Professionals and researchers around the world are investigating carbon capture technologies so we can reduce our global carbon footprint to curb accelerating climate change. So far, 197 countries have endorsed the Paris Agreement, by which they agree to cut their GHG emissions to keep the world from getting 2°C warmer by 2100.
Table of Contents
- University of Aberdeen CCU Research – Carbon Capture Machine
- Imperial College London – CCS Research Program
- MIT CCUS Center
- Arizona State University – The Center For Negative Carbon Emissions
- Stanford University Center For Carbon Storage
- University of Cambridge Carbon Capture, Storage And Use Research
- University Of Michigan – Global CO2 Initiative
- Sheffield University Research Into Carbon Dioxide Utilization
- University of Wyoming’s Center For Carbon Capture And Conversion
- Texas University Carbon Management Program
- Other University Programs
- Carbon Capture Studies To Keep Rising?
Currently, there is enough accumulated CO2 into the atmosphere that has been building up since the Industrial Revolution to prevent the Earth from cooling off even if the world stops emitting GHGs immediately.
According to Jane Zelikova, a climate scientist at the University of Wyoming, the world needs to remove 10 gigatons per year by 2050 and 20 gigatons after that by the end of the century in order to limit global warming to 2°C.
For that reason, new technologies capable of providing a solution for CO2 removal and storage are constantly a matter of research and development for science communities. Negative emissions solutions like carbon capture and storage or carbon capture utilization and storage CCUS are becoming important and the following universities are contributing with research for a sustainable future.
Each university’s carbon research group focuses on variable parts of the process of capturing carbon from smokestacks or developing new marketable products that can extract CO2 from the atmosphere and use it in a valuable way.
University of Aberdeen CCU Research – Carbon Capture Machine
The University of Aberdeen hosts a renowned research in the field of carbon capture and utilization. Experts from the university are developing processes and products that can add economic value while also sequestering emissions.
They have developed a patented technology for CO2 capture and conversion that in 2017 led to the spinout from the university of a company called Carbon Capture Machine Ltd (CCM). The company also became a finalist of the NRG COSIA Carbon XPrize with a prize for the winner of $20 million.
The technology that CCM has been developing and commercializing through the competition dissolves CO2 flue gas into slightly alkaline water. The water is mixed with a suitable brine source containing dissolved Ca and Mg ions.
The process produces CaCO3 (Precipitated Calcium Carbonate, PCC) and MgCO3·3H2O (Precipitated Magnesium Carbonate, PMC) that are nearly insoluble and could be used in established industries.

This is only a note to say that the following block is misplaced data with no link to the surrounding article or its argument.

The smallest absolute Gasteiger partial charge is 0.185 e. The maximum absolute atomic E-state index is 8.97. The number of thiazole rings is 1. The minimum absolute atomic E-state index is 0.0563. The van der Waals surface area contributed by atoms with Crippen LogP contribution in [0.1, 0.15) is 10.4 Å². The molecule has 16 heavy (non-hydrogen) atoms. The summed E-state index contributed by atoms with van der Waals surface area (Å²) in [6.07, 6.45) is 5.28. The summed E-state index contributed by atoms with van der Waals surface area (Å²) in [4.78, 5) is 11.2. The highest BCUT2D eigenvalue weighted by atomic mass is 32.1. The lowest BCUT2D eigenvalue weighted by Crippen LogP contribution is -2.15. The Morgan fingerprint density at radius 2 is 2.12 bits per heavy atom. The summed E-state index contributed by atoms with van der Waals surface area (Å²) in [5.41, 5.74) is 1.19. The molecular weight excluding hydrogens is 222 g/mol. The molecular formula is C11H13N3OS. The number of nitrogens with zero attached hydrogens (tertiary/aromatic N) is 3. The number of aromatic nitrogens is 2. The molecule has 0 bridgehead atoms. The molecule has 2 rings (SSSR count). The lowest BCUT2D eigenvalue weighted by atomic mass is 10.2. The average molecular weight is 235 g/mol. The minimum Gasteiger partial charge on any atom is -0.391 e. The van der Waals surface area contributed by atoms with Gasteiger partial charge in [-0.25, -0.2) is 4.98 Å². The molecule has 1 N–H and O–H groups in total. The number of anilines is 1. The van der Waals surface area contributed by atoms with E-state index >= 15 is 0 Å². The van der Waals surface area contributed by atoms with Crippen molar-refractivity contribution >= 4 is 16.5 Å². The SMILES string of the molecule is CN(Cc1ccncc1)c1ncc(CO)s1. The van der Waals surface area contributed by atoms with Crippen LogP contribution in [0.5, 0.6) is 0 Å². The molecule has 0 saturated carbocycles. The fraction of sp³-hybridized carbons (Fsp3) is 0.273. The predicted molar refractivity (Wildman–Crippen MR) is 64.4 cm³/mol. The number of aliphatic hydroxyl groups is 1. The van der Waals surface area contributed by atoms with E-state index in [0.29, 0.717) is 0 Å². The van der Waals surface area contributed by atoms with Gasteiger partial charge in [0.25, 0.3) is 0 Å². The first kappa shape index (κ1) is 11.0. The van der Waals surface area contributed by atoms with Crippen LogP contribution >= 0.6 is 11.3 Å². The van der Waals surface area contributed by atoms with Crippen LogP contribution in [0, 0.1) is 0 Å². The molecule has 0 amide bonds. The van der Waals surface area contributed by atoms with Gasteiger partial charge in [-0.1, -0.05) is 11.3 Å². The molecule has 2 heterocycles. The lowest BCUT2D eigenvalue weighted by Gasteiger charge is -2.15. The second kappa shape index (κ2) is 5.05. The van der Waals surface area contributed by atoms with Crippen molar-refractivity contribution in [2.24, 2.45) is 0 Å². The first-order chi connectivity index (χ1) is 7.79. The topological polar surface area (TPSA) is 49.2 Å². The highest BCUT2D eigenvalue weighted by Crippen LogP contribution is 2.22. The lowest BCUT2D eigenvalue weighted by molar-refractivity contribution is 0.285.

PCCs are utilized in paper making, plastics, paints, adhesives, and in cement and concrete production which is still under development. NaCl (sodium chloride) is also extracted from the final products.
The CO2 conversion products are carbon negative and are also in high demand in several industries. The carbon capture and utilization technology could, therefore, be applied by companies for reducing emissions and new revenue streams.
Imperial College London – CCS Research Program
Imperial College CCS research program involves over 30 professionals in the related field, developing collaborations and projects across departments. The university has the UK’s largest carbon capture and sequestration research program.
The researchers are focused on engineering and industrial CCS, subsurface CO2 behaviour and they are also involved in legal and regulatory research. They are also part of the UK CCS Research Centre, the EU collaborative programs – CO2 GeoNet and the European Energy Research Alliance.
Imperial’s CO2 sequestration research has refurbished a pilot carbon capture plant aiming to provide a hands-on experience for students and professionals. It is built to the industry’s highest standards to capture the flue gas from a power station and serves leading industrial organizations for research purposes.
MIT CCUS Center
One of the top universities in the world – MIT, formed a hub in 2006 for energy research, education, and outreach that aims to accelerate the response for climate change mitigation, called MIT Energy Initiative (MITEI). Its mission is to develop low carbon solutions for halting global warming.
MITEI has supported hundreds of research projects, including its vital program called the Low-Carbon Energy Centers. The centers are a component of MITEI and comprise research areas for advanced development of key energy technology sectors.